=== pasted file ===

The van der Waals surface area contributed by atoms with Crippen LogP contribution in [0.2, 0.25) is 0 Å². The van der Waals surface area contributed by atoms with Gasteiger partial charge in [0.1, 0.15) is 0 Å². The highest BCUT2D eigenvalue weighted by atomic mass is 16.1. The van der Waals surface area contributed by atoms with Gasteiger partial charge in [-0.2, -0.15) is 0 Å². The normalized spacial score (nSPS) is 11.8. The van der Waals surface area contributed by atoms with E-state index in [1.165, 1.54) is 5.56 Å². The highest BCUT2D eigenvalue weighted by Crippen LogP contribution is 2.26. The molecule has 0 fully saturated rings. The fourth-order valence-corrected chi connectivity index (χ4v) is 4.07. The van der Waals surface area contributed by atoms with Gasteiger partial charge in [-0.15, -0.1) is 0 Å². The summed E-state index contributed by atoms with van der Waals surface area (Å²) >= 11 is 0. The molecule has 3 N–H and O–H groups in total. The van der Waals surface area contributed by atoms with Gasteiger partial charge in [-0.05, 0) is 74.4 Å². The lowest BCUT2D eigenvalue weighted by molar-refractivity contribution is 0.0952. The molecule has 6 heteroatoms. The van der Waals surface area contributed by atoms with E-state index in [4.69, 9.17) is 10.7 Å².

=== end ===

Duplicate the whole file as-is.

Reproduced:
The van der Waals surface area contributed by atoms with Crippen LogP contribution in [0.2, 0.25) is 0 Å². The van der Waals surface area contributed by atoms with Gasteiger partial charge in [0.1, 0.15) is 0 Å². The highest BCUT2D eigenvalue weighted by atomic mass is 16.1. The van der Waals surface area contributed by atoms with Gasteiger partial charge in [-0.2, -0.15) is 0 Å². The normalized spacial score (nSPS) is 11.8. The van der Waals surface area contributed by atoms with E-state index in [1.165, 1.54) is 5.56 Å². The highest BCUT2D eigenvalue weighted by Crippen LogP contribution is 2.26. The molecule has 0 fully saturated rings. The fourth-order valence-corrected chi connectivity index (χ4v) is 4.07. The van der Waals surface area contributed by atoms with Gasteiger partial charge in [-0.15, -0.1) is 0 Å². The summed E-state index contributed by atoms with van der Waals surface area (Å²) >= 11 is 0. The molecule has 3 N–H and O–H groups in total. The van der Waals surface area contributed by atoms with Gasteiger partial charge in [-0.05, 0) is 74.4 Å². The lowest BCUT2D eigenvalue weighted by molar-refractivity contribution is 0.0952. The molecule has 6 heteroatoms. The van der Waals surface area contributed by atoms with E-state index in [4.69, 9.17) is 10.7 Å².